Volume 22 - Article 30 | Pages 965–984

Examining the predictive value of fertility preferences among Ghanaian women

By Ivy Kodzi, David Johnson, John Casterline

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Date received:02 Feb 2010
Date published:26 May 2010
Word count:4996
Keywords:fertility, fertility intentions, fertility preference, Ghana, sub-Saharan Africa


Despite extensive research, doubts remain regarding the degree of correspondence between prior stated fertility preferences and subsequent fertility behavior. Preference instability is a factor that potentially undermines predictiveness. Furthermore, if other predictors of fertility substantially explain fertility, then knowledge of preferences may contribute little to explaining or predicting individual fertility behavior. In this study, we examined these aspects of the study of individual fertility preference-behavior consistency. Using a prospective multi-wave panel dataset, we modeled the monthly likelihood of conception, taking into account the dynamic nature of preferences, and controlling for changing reproductive life cycle factors and stable socioeconomic background predictors of fertility. We demonstrate from a sample of fecund married Ghanaian women that fertility preferences retain independent predictive power in the model predicting the likelihood of conception.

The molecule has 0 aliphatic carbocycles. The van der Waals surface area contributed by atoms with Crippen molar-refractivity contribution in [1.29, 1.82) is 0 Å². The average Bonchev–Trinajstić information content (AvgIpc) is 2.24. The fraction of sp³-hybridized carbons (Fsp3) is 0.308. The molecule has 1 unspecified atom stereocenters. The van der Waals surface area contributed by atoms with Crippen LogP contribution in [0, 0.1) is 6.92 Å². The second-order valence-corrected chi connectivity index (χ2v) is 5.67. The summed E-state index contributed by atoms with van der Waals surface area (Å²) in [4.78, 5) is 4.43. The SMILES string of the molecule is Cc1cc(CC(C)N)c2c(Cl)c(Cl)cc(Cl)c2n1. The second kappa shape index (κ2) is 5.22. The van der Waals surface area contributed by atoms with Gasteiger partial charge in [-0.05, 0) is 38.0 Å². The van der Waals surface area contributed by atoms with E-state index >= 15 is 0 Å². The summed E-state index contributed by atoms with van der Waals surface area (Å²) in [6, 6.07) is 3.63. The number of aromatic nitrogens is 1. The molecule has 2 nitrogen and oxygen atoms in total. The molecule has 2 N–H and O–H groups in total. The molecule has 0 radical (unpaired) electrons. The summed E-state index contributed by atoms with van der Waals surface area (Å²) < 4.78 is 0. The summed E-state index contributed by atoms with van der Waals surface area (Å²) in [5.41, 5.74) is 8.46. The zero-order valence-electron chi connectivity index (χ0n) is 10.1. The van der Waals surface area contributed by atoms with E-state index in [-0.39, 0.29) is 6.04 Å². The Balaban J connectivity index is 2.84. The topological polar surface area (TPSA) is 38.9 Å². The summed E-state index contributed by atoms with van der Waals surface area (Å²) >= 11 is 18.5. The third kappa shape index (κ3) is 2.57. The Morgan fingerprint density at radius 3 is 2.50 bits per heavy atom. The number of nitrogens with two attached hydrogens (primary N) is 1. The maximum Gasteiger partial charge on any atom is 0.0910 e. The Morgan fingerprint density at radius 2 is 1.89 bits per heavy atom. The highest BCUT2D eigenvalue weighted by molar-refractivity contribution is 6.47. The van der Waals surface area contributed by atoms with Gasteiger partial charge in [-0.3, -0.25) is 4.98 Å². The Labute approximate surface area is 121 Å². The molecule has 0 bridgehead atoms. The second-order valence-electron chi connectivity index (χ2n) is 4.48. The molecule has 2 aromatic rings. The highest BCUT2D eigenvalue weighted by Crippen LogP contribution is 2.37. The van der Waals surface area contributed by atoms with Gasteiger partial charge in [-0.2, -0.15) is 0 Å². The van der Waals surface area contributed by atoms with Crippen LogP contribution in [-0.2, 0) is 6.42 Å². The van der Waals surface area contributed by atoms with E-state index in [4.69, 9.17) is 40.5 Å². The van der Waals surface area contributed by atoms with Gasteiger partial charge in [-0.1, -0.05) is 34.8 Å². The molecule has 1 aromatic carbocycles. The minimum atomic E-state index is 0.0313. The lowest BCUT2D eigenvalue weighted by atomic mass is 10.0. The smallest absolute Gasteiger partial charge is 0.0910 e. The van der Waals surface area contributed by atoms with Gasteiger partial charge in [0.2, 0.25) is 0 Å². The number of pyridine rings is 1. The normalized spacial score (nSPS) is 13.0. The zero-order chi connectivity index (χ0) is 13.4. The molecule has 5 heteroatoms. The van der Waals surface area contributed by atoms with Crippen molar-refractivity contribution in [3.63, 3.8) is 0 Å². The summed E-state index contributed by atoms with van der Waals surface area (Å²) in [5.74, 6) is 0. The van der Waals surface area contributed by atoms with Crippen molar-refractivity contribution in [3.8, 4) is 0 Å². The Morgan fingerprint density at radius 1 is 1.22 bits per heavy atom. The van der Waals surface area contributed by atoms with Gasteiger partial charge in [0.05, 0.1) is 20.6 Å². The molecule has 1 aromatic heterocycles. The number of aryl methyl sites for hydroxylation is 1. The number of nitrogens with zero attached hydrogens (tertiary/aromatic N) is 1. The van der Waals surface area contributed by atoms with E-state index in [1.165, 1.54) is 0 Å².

Author's Affiliation

Ivy Kodzi - Ohio State University, United States of America [Email]
David Johnson - Pennsylvania State University, United States of America [Email]
John Casterline - Ohio State University, United States of America [Email]

Other articles by the same author/authors in Demographic Research

» Extramarital fertility in low- and middle-income countries
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» Unrealized fertility: Fertility desires at the end of the reproductive career
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» Migration and marriage: Modeling the joint process
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» What has high fertility got to do with the low birth weight problem in Africa?
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» Children's stunting in sub-Saharan Africa: Is there an externality effect of high fertility?
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